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WATCH Fresh Tory Brexiteer split as David Davis questions Boris Johnson's decision to quit

2 min read

David Davis has challenged Boris Johnson's decision to follow him out of the Cabinet in protest at the Government's Brexit strategy.

Mr Davis quit as Brexit Secretary last night, taking aim at the Chequers deal Theresa May thrashed out with her warring ministers last Friday.

In a second stunning exit, Mr Johnson then resigned as Foreign Secretary this afternoon, leaving the Prime Minister's authority hanging in the balance.

But Mr Davis denied the walkouts were coordinated, and he challenged Mr Johnson's basis for leaving the Government.

Speaking of his "regret" at the Foreign Secretary's departure, Mr Davis told LBC: "I had to resign because... this was central to my job.

"If we continued with this policy and I was still there, I'd have to present it in the House of Commons, I'd have to present it in Europe. I'd have to be the champion of the policy, which I didn't believe in. So that doesn't work. Somebody else can do a better job than me under those circumstances.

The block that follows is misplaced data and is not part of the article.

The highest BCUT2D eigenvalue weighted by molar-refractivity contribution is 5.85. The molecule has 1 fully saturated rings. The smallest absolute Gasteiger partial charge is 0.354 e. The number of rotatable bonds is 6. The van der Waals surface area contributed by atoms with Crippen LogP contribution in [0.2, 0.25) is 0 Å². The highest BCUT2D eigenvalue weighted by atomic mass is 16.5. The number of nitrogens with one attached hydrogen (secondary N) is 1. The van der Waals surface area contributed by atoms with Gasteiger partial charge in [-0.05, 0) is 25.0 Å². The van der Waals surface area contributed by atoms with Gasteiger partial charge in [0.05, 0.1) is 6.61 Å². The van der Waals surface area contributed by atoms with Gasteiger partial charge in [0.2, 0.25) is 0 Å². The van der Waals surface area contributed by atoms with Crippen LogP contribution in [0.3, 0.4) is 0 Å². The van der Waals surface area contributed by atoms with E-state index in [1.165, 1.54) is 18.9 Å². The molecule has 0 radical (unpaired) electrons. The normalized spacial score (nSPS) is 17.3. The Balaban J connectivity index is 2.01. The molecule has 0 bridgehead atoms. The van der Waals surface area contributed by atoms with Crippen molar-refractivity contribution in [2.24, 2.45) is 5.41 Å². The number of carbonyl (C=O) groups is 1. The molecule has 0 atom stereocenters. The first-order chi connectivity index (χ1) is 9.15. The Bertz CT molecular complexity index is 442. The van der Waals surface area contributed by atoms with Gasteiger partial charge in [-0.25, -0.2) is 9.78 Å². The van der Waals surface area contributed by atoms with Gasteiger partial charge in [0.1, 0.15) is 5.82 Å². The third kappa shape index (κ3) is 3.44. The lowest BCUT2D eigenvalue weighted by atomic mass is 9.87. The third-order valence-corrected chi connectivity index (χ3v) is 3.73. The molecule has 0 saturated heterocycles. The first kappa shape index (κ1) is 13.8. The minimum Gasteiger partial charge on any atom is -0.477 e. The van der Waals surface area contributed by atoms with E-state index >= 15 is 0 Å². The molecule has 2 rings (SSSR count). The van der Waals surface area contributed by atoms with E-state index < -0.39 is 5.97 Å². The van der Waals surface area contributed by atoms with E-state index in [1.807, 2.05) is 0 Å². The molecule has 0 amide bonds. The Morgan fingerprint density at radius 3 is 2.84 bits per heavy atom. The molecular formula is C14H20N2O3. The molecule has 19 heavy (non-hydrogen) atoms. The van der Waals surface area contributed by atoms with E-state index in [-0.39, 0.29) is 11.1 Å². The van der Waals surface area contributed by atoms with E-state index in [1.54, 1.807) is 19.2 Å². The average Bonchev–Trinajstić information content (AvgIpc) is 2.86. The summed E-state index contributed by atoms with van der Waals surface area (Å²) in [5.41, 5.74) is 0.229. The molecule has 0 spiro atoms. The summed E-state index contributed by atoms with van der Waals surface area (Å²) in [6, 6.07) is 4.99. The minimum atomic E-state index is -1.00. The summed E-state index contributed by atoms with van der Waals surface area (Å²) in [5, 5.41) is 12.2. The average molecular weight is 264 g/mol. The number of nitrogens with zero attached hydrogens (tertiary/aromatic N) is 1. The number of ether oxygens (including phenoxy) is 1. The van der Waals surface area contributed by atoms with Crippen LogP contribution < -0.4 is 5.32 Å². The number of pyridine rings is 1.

"I don't think it was central to [the] Foreign Secretary. It's a pity - but there we are."

Mr Davis flatly denied any co-ordination with the ex-Foreign Secretary over the walkout, and added: "I told a number of ministers last night [...] just after [...] I'd decided what to do. But that was just to keep them informed."

Despite the double blow to Mrs May, the former Brexit Secretary - who earlier ruled himself out of challenging the Prime Minister for the Tory leadership - insisted a vote of confidence in the the Conservative leader remained a remote prospect.

"I would be surprised if one is precipitated and, if it is, I suspect she'll win it," he said.

Mr Davis added: "I don't think it's a survival issue at all."

The former Cabinet minister was succeeded as Brexit Secretary this morning by arch-Eurosceptic Dominic Raab. Mr Davis was also followed out of the door at the Department for Exiting the European Union by Steve Baker, one of his his most senior ministers.

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